Special Delivery: March of Dimes Honors Arizona State Health Director for Work on Improving Turnaround Times on Newborn Screening
Oct 2, 2014, 1:23 PM
An inaugural honor awarded by the March of Dimes last month—the Newborn Screening Quality Award—is the first in a series of awards to state health directors who have made changes to vastly improve newborn screening programs that help prevent death and disability for new babies.
The inaugural award was presented to Will Humble, MPH, director of the Arizona Department of Health Services. He established a policy of full transparency for the length of time it takes Arizona hospitals to send newborn blood samples to the lab for analysis, with a target of having 95 percent of samples screened within 72 hours.
“When hospitals hold onto blood samples for a few days, or a lab is closed on the weekend, this can lead to deadly delays for newborns,” said Edward McCabe, MD, the March of Dimes chief medical officer. “But under Will Humble’s leadership, Arizona has put in place a process that is a model for other states to follow.”
McCabe says the award—named for Robert Guthrie, MD, who developed the first mass screening test for babies in 1963—recognizes leadership in establishing a culture of safety as a way to avoid deadly delays in states’ newborn screening processes.
All states were put on notice about hazardous newborn screening test shipping practices by a Milwaukee Journal Sentinel investigative series, Deadly Delays, published in 2013. She series found that many hospitals delayed sending tests to labs for a variety of reasons, including staff vacations or shortages, or batched the tests in order to save money on shipping, causing diagnosis delays that resulted in babies’ deaths or disabilities.
The series is filled with stories of babies who died or who suffered permanent injury or disability, but would have lived or avoided health problems if the tests had been conducted promptly and doctors and parents had been given guidance on babies at risk. In the United States, about 1 in 300 newborns have a condition that can be detected through screening, according to the March of Dimes. For example, all babies are screened for PKU—an enzyme deficiency—via the test developed by Guthrie. In people with PKU, certain foods result in a buildup of toxins that can cause developmental difficulties. Babies with PKU must have the quantity of breast milk or formula they consume closely and carefully monitored, as the impact of the disease can happen quickly.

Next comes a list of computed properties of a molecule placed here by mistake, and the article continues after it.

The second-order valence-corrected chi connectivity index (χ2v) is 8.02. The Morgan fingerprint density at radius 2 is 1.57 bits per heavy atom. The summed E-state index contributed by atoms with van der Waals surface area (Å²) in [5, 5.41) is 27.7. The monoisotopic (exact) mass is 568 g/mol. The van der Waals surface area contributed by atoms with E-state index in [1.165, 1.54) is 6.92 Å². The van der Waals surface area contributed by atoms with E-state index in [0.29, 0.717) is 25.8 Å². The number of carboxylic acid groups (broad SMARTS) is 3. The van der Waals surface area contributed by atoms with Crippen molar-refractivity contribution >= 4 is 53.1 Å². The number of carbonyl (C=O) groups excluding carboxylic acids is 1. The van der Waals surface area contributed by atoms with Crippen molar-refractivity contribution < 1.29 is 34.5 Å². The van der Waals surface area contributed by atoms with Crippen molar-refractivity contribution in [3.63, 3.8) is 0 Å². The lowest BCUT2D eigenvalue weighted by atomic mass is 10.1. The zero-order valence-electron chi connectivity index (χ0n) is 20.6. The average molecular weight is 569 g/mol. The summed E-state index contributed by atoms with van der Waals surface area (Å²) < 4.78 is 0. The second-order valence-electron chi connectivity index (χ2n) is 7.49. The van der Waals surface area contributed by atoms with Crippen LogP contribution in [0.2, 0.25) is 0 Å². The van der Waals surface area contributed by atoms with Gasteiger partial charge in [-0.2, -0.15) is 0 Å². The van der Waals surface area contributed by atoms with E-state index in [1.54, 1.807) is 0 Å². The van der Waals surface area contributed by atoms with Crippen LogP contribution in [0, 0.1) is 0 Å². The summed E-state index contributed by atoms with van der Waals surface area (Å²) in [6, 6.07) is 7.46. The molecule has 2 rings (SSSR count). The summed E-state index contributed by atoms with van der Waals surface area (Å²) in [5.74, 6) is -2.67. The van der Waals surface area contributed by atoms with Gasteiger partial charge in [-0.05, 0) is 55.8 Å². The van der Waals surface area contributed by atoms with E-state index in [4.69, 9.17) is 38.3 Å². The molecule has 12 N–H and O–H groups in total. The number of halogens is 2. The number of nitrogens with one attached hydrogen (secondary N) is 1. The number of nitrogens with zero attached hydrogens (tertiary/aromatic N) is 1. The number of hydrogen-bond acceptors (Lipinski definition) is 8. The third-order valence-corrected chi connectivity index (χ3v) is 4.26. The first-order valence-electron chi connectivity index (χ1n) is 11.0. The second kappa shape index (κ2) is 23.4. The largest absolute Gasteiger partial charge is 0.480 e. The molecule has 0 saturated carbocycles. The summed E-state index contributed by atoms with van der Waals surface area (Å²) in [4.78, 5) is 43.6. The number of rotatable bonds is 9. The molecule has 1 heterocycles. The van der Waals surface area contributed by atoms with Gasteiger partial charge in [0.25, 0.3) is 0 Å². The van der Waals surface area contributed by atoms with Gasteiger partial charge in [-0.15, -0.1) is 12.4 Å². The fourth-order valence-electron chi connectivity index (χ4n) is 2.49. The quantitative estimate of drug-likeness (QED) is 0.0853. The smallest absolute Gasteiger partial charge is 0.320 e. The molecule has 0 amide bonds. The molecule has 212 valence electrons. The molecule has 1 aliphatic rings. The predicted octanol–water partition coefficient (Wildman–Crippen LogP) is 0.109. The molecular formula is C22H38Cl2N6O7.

Among the findings reported by the Sentinel Journal series was that, in 2012, 70 percent of newborn screening samples from one Arizona hospital arrived at the state testing lab five or more days after they were collected. And, statewide, 17 percent of samples arrived five days or more after they were collected, even though state rules require that samples be sent within 24 hours of collection and the state pays for delivery by overnight courier.
Following the newspaper series, Humble instituted a policy of full transparency on transit times so the hospitals see how they’re doing compared with other hospitals in the state. The information is recorded each month on the health department’s website and also lets parents see the transit times, which they can use to help them choose a hospital for delivery. Arizona physicians currently receive results 1.38 days after collection, according to the March of Dimes.
In the 1990s, the March of Dimes led a nationwide campaign on screening to move it from the patchwork of different state programs that existed. Currently, the U.S. Department of Health and Human Services recommends that every baby in every state be screened for a core panel of 31 conditions; many states screen for more. Earlier this year, the March of Dimes convened a Newborn Screening Quality Improvement Workgroup to address problems highlighted in the Journal Sentinel series, and plans to honor other state health directors who are working to improve transit and turnaround times for newborn screening tests. McCabe says transit and turnaround times are improving, but some of the states still refuse to release their transit time data.
“It really takes leadership on the part of the state health leader and that’s why we’re encouraging state health officials nationwide to stand up and do the right things for the babies born in their states,” said McCabe.
The March of Dimes is partnering with the Association of State and Territorial Health Officials (ASTHO) in order to improve transit and turnaround times on newborn screening tests. ASTHO gave an award to Ellen Gabler, the lead author of the Journal Sentinel series, during the group’s annual meeting in September.
This commentary originally appeared on the RWJF New Public Health blog.